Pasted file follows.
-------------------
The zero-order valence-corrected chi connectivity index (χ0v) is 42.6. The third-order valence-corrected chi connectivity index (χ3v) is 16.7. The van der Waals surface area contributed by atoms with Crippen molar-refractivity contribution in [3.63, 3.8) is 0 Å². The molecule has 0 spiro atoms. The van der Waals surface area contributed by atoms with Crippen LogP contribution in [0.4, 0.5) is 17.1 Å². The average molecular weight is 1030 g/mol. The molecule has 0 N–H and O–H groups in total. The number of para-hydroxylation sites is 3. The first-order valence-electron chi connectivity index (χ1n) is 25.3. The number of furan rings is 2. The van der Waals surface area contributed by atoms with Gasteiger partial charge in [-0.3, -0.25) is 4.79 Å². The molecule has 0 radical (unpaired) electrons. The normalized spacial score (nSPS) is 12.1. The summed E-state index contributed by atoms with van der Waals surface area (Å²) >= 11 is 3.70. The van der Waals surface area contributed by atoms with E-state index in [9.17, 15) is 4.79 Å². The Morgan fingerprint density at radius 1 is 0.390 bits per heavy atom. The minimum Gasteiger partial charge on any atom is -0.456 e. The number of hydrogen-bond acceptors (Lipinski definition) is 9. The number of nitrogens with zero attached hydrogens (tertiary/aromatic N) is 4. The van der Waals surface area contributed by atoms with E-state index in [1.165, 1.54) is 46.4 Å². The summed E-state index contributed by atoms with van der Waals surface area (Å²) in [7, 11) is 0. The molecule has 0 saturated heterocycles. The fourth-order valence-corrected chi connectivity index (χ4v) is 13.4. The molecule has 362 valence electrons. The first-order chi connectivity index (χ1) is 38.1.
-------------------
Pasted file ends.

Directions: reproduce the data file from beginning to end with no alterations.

The zero-order valence-corrected chi connectivity index (χ0v) is 42.6. The third-order valence-corrected chi connectivity index (χ3v) is 16.7. The van der Waals surface area contributed by atoms with Crippen molar-refractivity contribution in [3.63, 3.8) is 0 Å². The molecule has 0 spiro atoms. The van der Waals surface area contributed by atoms with Crippen LogP contribution in [0.4, 0.5) is 17.1 Å². The average molecular weight is 1030 g/mol. The molecule has 0 N–H and O–H groups in total. The number of para-hydroxylation sites is 3. The first-order valence-electron chi connectivity index (χ1n) is 25.3. The number of furan rings is 2. The van der Waals surface area contributed by atoms with Gasteiger partial charge in [-0.3, -0.25) is 4.79 Å². The molecule has 0 radical (unpaired) electrons. The normalized spacial score (nSPS) is 12.1. The summed E-state index contributed by atoms with van der Waals surface area (Å²) >= 11 is 3.70. The van der Waals surface area contributed by atoms with E-state index in [9.17, 15) is 4.79 Å². The Morgan fingerprint density at radius 1 is 0.390 bits per heavy atom. The minimum Gasteiger partial charge on any atom is -0.456 e. The number of hydrogen-bond acceptors (Lipinski definition) is 9. The number of nitrogens with zero attached hydrogens (tertiary/aromatic N) is 4. The van der Waals surface area contributed by atoms with E-state index in [1.165, 1.54) is 46.4 Å². The summed E-state index contributed by atoms with van der Waals surface area (Å²) in [7, 11) is 0. The molecule has 0 saturated heterocycles. The fourth-order valence-corrected chi connectivity index (χ4v) is 13.4. The molecule has 362 valence electrons. The first-order chi connectivity index (χ1) is 38.1.